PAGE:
As you know, Peter Beinart has penned a blockbuster essay in the New York Review of Books condemning the Israeli leadership for their illiberal treatment of the Palestinian question, and the American Jewish leadership for making Zionism unattractive by insisting on near-unquestioning support. I talked to Beinart (whose new book, The Icarus Syndrome, comes out June 1) today about why he wrote the article, why he published it where he did—it was originally supposed to run in the New York Times Magazine, but “there was a stylistic disagreement, not an ideological one”—and what he expects in response.

What prompted the essay? Why now, when you previously have not written much about Israel?
Having kids definitely played a role. I think it made me think about not just my Zionist identity, but what kind of Zionism was available to them. And the more I thought about that, the more I began to worry. I also think that we all operate at intellectual levels and emotional levels, and for me I just decided … There was this story in the New York Times about the Gaza War, about the house in Gaza where they found the children whose parents were dead. What you may find, if you do have kids one day, you are affected at an emotional level more strongly by certain things, in a way you may not be entirely prepared for. I think that’s a good thing, it’s primordial. I know people develop all kinds of shrewd and sophisticated and clever ways of explaining anything that happens, but when I read the story I just thought I was not in the mood to try in some clever way to explain it away. And the fact that I felt I was supposed to just sickened me a little bit.

That’s not to say there are never gonna be civilian casualties in war. But knowing the people who are running Israel now. … The amazing thing about Netanyahu’s book, which is a pretty long book, is there is not a single word of human empathy for the suffering of the Palestinians or Arabs. It was for me such a chilling book in its willingness to essentially. … there was something so inhuman about it, I felt. I just felt like that wasn’t something that I wanted to apologize for. (more…)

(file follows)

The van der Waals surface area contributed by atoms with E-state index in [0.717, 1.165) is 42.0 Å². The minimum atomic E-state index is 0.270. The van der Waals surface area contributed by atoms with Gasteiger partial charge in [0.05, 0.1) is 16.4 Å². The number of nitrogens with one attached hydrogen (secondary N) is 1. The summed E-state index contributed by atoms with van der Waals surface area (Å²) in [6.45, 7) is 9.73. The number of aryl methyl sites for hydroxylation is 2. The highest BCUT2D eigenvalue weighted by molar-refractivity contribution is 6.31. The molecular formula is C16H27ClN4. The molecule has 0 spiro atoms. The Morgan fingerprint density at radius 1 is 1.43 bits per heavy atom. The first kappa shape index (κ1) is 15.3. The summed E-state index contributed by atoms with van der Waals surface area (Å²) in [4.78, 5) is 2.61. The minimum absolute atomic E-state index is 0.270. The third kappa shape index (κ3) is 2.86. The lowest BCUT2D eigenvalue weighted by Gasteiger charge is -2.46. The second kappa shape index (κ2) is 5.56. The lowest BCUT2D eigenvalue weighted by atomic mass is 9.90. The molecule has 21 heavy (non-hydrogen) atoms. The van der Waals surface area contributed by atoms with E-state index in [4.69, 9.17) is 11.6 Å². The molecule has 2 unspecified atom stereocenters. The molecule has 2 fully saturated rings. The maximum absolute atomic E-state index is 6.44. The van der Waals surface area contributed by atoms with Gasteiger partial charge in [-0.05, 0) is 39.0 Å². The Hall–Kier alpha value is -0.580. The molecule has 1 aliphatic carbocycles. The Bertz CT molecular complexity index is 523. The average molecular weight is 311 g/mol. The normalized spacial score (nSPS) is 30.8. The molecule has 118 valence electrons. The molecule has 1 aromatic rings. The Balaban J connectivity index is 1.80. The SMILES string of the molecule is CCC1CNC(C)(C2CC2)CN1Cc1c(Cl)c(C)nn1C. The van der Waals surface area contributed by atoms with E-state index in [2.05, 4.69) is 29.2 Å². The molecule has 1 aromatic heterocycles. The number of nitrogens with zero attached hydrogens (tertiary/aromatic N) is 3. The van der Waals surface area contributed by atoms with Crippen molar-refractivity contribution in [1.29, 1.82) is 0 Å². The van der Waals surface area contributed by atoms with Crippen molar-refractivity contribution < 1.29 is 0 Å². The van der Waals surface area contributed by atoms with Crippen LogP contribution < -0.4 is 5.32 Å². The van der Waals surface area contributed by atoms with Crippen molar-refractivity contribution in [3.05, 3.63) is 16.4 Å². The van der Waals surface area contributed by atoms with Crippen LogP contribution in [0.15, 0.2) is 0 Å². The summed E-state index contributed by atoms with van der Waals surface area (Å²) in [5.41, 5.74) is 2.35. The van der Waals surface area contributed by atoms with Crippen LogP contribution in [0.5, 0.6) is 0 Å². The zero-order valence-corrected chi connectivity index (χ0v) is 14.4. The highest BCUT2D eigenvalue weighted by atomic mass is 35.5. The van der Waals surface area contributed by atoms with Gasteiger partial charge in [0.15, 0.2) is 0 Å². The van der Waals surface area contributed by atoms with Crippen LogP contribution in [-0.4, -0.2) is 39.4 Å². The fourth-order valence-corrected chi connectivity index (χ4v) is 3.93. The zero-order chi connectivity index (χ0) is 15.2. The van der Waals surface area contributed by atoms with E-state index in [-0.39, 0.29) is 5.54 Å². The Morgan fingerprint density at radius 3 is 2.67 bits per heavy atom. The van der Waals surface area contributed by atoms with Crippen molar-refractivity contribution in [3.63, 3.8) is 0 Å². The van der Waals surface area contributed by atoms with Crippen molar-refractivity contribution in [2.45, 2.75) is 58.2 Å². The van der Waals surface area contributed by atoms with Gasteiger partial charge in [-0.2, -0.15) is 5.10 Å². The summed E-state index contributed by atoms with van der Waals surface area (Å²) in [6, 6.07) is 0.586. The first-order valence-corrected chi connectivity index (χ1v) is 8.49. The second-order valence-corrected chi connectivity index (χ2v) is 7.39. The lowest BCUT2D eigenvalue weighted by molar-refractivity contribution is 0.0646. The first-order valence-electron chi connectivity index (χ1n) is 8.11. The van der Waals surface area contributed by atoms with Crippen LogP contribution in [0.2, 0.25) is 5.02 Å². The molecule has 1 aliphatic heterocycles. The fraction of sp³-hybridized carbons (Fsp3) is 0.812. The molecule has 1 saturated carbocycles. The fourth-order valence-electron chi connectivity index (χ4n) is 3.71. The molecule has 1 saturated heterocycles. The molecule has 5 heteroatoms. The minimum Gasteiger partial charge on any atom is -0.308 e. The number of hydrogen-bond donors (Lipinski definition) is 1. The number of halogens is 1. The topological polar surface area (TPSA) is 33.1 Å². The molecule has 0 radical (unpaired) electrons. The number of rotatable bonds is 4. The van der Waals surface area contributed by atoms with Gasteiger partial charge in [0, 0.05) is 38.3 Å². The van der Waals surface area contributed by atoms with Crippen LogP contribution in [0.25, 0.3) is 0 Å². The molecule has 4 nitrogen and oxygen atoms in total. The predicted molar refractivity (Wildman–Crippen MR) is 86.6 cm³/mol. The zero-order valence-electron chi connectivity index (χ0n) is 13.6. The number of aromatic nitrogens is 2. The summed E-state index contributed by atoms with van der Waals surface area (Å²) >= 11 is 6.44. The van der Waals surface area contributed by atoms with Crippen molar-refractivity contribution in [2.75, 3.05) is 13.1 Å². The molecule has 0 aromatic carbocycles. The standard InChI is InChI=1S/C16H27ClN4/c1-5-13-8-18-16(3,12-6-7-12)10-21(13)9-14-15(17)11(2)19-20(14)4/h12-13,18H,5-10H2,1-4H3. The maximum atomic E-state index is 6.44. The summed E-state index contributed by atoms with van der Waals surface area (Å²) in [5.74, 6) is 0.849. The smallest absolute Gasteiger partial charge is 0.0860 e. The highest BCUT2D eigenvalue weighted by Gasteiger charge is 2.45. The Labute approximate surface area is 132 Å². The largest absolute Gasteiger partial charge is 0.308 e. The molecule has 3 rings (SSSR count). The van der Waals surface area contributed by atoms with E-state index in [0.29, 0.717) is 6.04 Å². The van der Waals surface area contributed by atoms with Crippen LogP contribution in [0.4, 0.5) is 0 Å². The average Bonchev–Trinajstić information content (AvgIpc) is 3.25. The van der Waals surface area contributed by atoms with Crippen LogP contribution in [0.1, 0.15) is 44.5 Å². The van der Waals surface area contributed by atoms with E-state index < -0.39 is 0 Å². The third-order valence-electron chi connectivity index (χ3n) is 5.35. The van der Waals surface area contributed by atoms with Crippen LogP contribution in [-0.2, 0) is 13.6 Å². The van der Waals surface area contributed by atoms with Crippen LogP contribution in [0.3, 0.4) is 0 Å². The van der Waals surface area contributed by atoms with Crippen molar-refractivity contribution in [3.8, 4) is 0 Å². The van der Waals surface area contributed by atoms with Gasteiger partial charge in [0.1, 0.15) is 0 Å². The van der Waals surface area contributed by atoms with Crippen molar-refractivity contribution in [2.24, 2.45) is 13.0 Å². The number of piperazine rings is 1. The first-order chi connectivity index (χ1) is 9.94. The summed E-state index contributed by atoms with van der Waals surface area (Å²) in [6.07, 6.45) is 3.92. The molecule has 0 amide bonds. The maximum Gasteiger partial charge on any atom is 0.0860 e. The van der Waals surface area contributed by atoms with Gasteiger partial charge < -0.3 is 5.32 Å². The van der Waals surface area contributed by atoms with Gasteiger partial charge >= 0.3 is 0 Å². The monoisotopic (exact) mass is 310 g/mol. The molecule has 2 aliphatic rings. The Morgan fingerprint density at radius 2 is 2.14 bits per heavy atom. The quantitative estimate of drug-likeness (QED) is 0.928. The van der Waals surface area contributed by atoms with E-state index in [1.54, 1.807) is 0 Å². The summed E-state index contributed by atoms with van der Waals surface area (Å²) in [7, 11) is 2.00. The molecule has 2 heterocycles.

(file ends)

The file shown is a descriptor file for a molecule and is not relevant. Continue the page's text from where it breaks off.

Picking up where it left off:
Today on Tablet

Poor Shavuot, the Ortho-politico, and more

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Today in Tablet Magazine, Staff Writer Marissa Brostoff examines why Shavuot—which starts tomorrow!—never really became a thing in America the way Passover and the other usual suspects did. Senior Writer Allison Hoffman profiles Nachama Soloveichik, an Orthodox 29-year-old descendant of a prominent rabbinic family who is now the press secretary to conservative Catholic Pennsylvania Senate candidate Pat Toomey. Parenting columnist Marjorie Ingall tries to figure out when her kids’ secular identity should take precedence, and when their religious one should. The Scroll will try not to make the whole week about the Beinart essay. Honest.

In U-Turn, Beinart Slams Israel, AIPAC

Warns Zionism is increasingly for the Orthodox

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This is what we’ll be talking about all week. Prominent liberal journalist Peter Beinart has predicted that Zionism among young American Jews is increasingly the exclusive reserve of the insensitive, illiberal Orthodox. Moreover, he blames this trend on AIPAC, the Anti-Defamation League, and the rest of the establishment. These organizations, by insisting on all-but-unquestioned support for Israel and its governments’ policies, have served, he argues, as “intellectual bodyguards for Israeli leaders who threaten the very liberal values they profess to admire.”